Kitty (1945 film)

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Kitty (1945 film).jpg
Theatrical poster to Kitty (1945)
Directed by Mitchell Leisen
Produced by Mitchell Leisen
Written by Rosamond Marshall (novel)
Karl Tunberg
Darrell Ware
Starring Paulette Goddard
Ray Milland
Music by Victor Young
Cinematography Daniel L. Fapp
Edited by Alma Macrorie
Distributed by Paramount Pictures
Release dates
  • March 31, 1946 (1946-03-31)
Running time
103 minutes
Country United States
Language English

Kitty is a 1945 film, a fictional costume drama set in London during the 1780s, directed by Mitchell Leisen, based on the novel of the same name by Rosamond Marshall (published in 1943), with a screenplay by Karl Tunberg. It stars Paulette Goddard, Ray Milland, Constance Collier (in a witty performance), Patric Knowles, Reginald Owen, and Cecil Kellaway as the English painter Thomas Gainsborough. Another major artist depicted is Sir Joshua Reynolds, played by Gordon Richards.

Plot introduction[edit]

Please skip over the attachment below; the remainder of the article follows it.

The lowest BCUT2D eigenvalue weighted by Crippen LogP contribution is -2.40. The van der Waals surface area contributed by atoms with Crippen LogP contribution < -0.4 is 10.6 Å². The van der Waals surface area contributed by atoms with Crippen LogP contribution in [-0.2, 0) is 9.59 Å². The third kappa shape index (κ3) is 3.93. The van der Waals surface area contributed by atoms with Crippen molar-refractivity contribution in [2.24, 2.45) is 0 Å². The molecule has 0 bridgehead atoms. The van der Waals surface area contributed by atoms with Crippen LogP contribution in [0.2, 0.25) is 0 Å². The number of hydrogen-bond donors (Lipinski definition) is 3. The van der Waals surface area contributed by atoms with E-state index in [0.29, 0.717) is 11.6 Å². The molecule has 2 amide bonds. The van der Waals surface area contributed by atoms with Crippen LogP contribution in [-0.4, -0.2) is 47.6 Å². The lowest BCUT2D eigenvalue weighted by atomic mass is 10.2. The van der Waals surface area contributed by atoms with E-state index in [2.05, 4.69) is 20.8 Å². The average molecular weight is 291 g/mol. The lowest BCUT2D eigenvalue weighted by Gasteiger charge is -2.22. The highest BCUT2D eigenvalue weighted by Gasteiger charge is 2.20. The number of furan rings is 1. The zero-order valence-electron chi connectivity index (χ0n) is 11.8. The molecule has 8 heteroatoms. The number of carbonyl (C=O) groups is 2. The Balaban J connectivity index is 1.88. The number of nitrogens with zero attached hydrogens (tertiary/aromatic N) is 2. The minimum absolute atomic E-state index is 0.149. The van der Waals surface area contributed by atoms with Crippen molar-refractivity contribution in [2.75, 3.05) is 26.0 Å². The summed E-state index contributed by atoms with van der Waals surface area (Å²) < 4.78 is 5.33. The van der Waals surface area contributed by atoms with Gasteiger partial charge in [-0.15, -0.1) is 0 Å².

In a broad interpretation of George Bernard Shaw's Pygmalion story line, the film tells the rags-to-riches story of a young guttersnipe, cockney girl from the slums of 18th century London.


Kitty (Goddard) is found working on the streets picking pockets by the painter Thomas Gainsborough (Kellaway) and agrees to sit for a portrait for him. She then attracts the attention of wealthy playboy Sir Hugh Marcy (Milland) who, upon finding out her real social status, uses her for revenge against a former colleague to whom he owes the loss of his job in the foreign office by having Kitty pose as a lady of fashion. What Sir Hugh does not count on is the attraction Kitty develops for him.



The film was nominated for one Oscar for Best Art Direction-Interior Decoration, Black-and-White (Hans Dreier, Walter H. Tyler, Sam Comer, Ray Moyer).[1]

Director Leisen worked very hard with the set and costume designers to create a historically correct picture of 18th century England. The California portrait painter Theodore Lukits served as technical adviser for the film's artistic scenes and painted the portrait of Kitty that is seen in the film. Lukits knew Ray Milland, the film's star, because he had painted his wife's portrait in 1942.


As of early 2013, the film is not available on DVD and is rather hard to find on VHS, although on February 4, 2010, it was premiered on Turner Classic Movies.


  1. ^ "NY Times: Kitty". NY Times. Retrieved 2008-12-20. 

External links[edit]